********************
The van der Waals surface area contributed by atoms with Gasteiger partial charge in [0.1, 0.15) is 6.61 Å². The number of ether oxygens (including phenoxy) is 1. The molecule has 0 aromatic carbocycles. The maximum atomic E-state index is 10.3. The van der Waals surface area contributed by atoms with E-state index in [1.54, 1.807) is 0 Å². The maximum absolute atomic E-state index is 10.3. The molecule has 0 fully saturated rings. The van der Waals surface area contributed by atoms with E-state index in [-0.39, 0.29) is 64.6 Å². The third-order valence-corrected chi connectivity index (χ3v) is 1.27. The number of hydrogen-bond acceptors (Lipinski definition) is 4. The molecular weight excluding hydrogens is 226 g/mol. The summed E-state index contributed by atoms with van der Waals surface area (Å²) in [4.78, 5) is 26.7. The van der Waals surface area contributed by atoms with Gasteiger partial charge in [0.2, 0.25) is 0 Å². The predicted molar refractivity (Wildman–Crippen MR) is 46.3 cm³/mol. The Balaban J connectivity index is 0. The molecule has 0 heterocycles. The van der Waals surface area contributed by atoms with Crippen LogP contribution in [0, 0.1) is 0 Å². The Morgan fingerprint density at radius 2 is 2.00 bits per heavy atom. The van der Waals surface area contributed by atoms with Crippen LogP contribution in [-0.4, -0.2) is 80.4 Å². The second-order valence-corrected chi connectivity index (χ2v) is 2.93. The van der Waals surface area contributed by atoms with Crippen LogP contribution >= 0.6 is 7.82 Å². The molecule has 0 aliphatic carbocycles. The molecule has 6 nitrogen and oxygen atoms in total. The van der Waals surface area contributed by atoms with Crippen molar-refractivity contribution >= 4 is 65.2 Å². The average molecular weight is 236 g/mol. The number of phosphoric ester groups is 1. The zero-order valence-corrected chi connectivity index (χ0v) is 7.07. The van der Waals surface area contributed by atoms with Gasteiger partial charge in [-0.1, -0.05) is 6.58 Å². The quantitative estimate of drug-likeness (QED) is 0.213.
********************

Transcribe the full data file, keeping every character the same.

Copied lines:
The van der Waals surface area contributed by atoms with Gasteiger partial charge in [0.1, 0.15) is 6.61 Å². The number of ether oxygens (including phenoxy) is 1. The molecule has 0 aromatic carbocycles. The maximum atomic E-state index is 10.3. The van der Waals surface area contributed by atoms with E-state index in [1.54, 1.807) is 0 Å². The maximum absolute atomic E-state index is 10.3. The molecule has 0 fully saturated rings. The van der Waals surface area contributed by atoms with E-state index in [-0.39, 0.29) is 64.6 Å². The third-order valence-corrected chi connectivity index (χ3v) is 1.27. The number of hydrogen-bond acceptors (Lipinski definition) is 4. The molecular weight excluding hydrogens is 226 g/mol. The summed E-state index contributed by atoms with van der Waals surface area (Å²) in [4.78, 5) is 26.7. The van der Waals surface area contributed by atoms with Gasteiger partial charge in [0.2, 0.25) is 0 Å². The predicted molar refractivity (Wildman–Crippen MR) is 46.3 cm³/mol. The Balaban J connectivity index is 0. The molecule has 0 heterocycles. The van der Waals surface area contributed by atoms with Crippen LogP contribution in [0, 0.1) is 0 Å². The Morgan fingerprint density at radius 2 is 2.00 bits per heavy atom. The van der Waals surface area contributed by atoms with Crippen LogP contribution in [-0.4, -0.2) is 80.4 Å². The second-order valence-corrected chi connectivity index (χ2v) is 2.93. The van der Waals surface area contributed by atoms with Crippen LogP contribution >= 0.6 is 7.82 Å². The molecule has 0 aliphatic carbocycles. The molecule has 6 nitrogen and oxygen atoms in total. The van der Waals surface area contributed by atoms with Crippen molar-refractivity contribution >= 4 is 65.2 Å². The average molecular weight is 236 g/mol. The number of phosphoric ester groups is 1. The zero-order valence-corrected chi connectivity index (χ0v) is 7.07. The van der Waals surface area contributed by atoms with Gasteiger partial charge in [-0.1, -0.05) is 6.58 Å². The quantitative estimate of drug-likeness (QED) is 0.213.